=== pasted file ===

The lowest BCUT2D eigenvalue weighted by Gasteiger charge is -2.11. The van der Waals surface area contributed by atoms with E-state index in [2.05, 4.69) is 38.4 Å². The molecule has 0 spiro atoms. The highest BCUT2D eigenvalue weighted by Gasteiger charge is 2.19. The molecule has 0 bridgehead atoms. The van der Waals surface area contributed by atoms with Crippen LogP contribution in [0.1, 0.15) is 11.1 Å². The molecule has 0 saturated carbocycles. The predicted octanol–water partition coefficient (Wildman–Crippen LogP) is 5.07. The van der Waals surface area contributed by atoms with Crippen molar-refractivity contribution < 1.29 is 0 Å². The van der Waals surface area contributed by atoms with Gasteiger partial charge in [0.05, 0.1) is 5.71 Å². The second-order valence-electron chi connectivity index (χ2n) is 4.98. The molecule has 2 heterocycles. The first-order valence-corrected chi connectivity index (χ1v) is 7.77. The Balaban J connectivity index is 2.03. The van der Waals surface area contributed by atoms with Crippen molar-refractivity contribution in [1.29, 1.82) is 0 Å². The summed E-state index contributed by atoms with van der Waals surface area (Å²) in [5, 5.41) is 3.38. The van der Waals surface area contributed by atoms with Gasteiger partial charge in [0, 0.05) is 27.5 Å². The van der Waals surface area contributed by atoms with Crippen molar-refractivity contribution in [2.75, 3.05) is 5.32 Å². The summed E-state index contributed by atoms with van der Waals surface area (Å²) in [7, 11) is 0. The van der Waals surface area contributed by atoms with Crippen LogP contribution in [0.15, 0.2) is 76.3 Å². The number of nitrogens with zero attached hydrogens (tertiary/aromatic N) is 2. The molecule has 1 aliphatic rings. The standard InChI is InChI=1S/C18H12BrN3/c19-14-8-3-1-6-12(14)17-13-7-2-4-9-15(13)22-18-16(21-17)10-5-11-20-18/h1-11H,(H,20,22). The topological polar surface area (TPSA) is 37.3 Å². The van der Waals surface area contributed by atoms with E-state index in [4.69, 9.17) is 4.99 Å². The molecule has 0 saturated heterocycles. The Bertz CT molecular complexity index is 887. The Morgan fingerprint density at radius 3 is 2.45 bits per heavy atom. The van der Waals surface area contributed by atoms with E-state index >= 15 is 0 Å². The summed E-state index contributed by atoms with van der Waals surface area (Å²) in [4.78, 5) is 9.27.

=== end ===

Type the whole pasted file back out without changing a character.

The lowest BCUT2D eigenvalue weighted by Gasteiger charge is -2.11. The van der Waals surface area contributed by atoms with E-state index in [2.05, 4.69) is 38.4 Å². The molecule has 0 spiro atoms. The highest BCUT2D eigenvalue weighted by Gasteiger charge is 2.19. The molecule has 0 bridgehead atoms. The van der Waals surface area contributed by atoms with Crippen LogP contribution in [0.1, 0.15) is 11.1 Å². The molecule has 0 saturated carbocycles. The predicted octanol–water partition coefficient (Wildman–Crippen LogP) is 5.07. The van der Waals surface area contributed by atoms with Crippen molar-refractivity contribution < 1.29 is 0 Å². The van der Waals surface area contributed by atoms with Gasteiger partial charge in [0.05, 0.1) is 5.71 Å². The second-order valence-electron chi connectivity index (χ2n) is 4.98. The molecule has 2 heterocycles. The first-order valence-corrected chi connectivity index (χ1v) is 7.77. The Balaban J connectivity index is 2.03. The van der Waals surface area contributed by atoms with Crippen molar-refractivity contribution in [1.29, 1.82) is 0 Å². The summed E-state index contributed by atoms with van der Waals surface area (Å²) in [5, 5.41) is 3.38. The van der Waals surface area contributed by atoms with Gasteiger partial charge in [0, 0.05) is 27.5 Å². The van der Waals surface area contributed by atoms with Crippen molar-refractivity contribution in [2.75, 3.05) is 5.32 Å². The summed E-state index contributed by atoms with van der Waals surface area (Å²) in [7, 11) is 0. The van der Waals surface area contributed by atoms with Crippen LogP contribution in [0.15, 0.2) is 76.3 Å². The number of nitrogens with zero attached hydrogens (tertiary/aromatic N) is 2. The molecule has 1 aliphatic rings. The standard InChI is InChI=1S/C18H12BrN3/c19-14-8-3-1-6-12(14)17-13-7-2-4-9-15(13)22-18-16(21-17)10-5-11-20-18/h1-11H,(H,20,22). The topological polar surface area (TPSA) is 37.3 Å². The van der Waals surface area contributed by atoms with E-state index in [4.69, 9.17) is 4.99 Å². The molecule has 0 saturated heterocycles. The Bertz CT molecular complexity index is 887. The Morgan fingerprint density at radius 3 is 2.45 bits per heavy atom. The van der Waals surface area contributed by atoms with E-state index >= 15 is 0 Å². The summed E-state index contributed by atoms with van der Waals surface area (Å²) in [4.78, 5) is 9.27.